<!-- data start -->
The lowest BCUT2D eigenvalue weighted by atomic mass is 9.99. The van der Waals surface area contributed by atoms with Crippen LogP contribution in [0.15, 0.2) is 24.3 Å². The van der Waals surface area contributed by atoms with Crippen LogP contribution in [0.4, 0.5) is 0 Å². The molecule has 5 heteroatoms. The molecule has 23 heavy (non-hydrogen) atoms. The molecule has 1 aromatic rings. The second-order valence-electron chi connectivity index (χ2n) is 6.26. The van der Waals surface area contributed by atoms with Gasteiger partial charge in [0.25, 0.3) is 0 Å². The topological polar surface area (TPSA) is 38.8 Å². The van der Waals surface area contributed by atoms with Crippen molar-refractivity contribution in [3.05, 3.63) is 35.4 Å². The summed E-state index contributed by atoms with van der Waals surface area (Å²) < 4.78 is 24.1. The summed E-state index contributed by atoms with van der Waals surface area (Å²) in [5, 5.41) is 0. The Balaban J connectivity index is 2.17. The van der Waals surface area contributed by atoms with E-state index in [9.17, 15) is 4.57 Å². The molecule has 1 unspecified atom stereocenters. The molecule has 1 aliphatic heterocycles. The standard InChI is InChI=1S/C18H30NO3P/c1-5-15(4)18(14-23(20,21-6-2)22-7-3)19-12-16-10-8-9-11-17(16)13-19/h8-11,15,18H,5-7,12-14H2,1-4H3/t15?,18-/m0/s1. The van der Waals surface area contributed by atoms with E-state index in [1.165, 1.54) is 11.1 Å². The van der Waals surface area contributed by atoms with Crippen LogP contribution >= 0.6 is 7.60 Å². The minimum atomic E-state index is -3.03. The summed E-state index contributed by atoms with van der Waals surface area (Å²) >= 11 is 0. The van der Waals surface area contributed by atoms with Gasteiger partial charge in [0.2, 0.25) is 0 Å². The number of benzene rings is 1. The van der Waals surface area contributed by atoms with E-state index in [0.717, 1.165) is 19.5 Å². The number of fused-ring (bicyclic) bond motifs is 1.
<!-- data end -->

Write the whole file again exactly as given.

The lowest BCUT2D eigenvalue weighted by atomic mass is 9.99. The van der Waals surface area contributed by atoms with Crippen LogP contribution in [0.15, 0.2) is 24.3 Å². The van der Waals surface area contributed by atoms with Crippen LogP contribution in [0.4, 0.5) is 0 Å². The molecule has 5 heteroatoms. The molecule has 23 heavy (non-hydrogen) atoms. The molecule has 1 aromatic rings. The second-order valence-electron chi connectivity index (χ2n) is 6.26. The van der Waals surface area contributed by atoms with Gasteiger partial charge in [0.25, 0.3) is 0 Å². The topological polar surface area (TPSA) is 38.8 Å². The van der Waals surface area contributed by atoms with Crippen molar-refractivity contribution in [3.05, 3.63) is 35.4 Å². The summed E-state index contributed by atoms with van der Waals surface area (Å²) < 4.78 is 24.1. The summed E-state index contributed by atoms with van der Waals surface area (Å²) in [5, 5.41) is 0. The Balaban J connectivity index is 2.17. The van der Waals surface area contributed by atoms with E-state index in [9.17, 15) is 4.57 Å². The molecule has 1 unspecified atom stereocenters. The molecule has 1 aliphatic heterocycles. The standard InChI is InChI=1S/C18H30NO3P/c1-5-15(4)18(14-23(20,21-6-2)22-7-3)19-12-16-10-8-9-11-17(16)13-19/h8-11,15,18H,5-7,12-14H2,1-4H3/t15?,18-/m0/s1. The van der Waals surface area contributed by atoms with E-state index in [1.165, 1.54) is 11.1 Å². The van der Waals surface area contributed by atoms with Crippen LogP contribution >= 0.6 is 7.60 Å². The minimum atomic E-state index is -3.03. The summed E-state index contributed by atoms with van der Waals surface area (Å²) >= 11 is 0. The van der Waals surface area contributed by atoms with Gasteiger partial charge in [0.2, 0.25) is 0 Å². The number of benzene rings is 1. The van der Waals surface area contributed by atoms with E-state index in [0.717, 1.165) is 19.5 Å². The number of fused-ring (bicyclic) bond motifs is 1.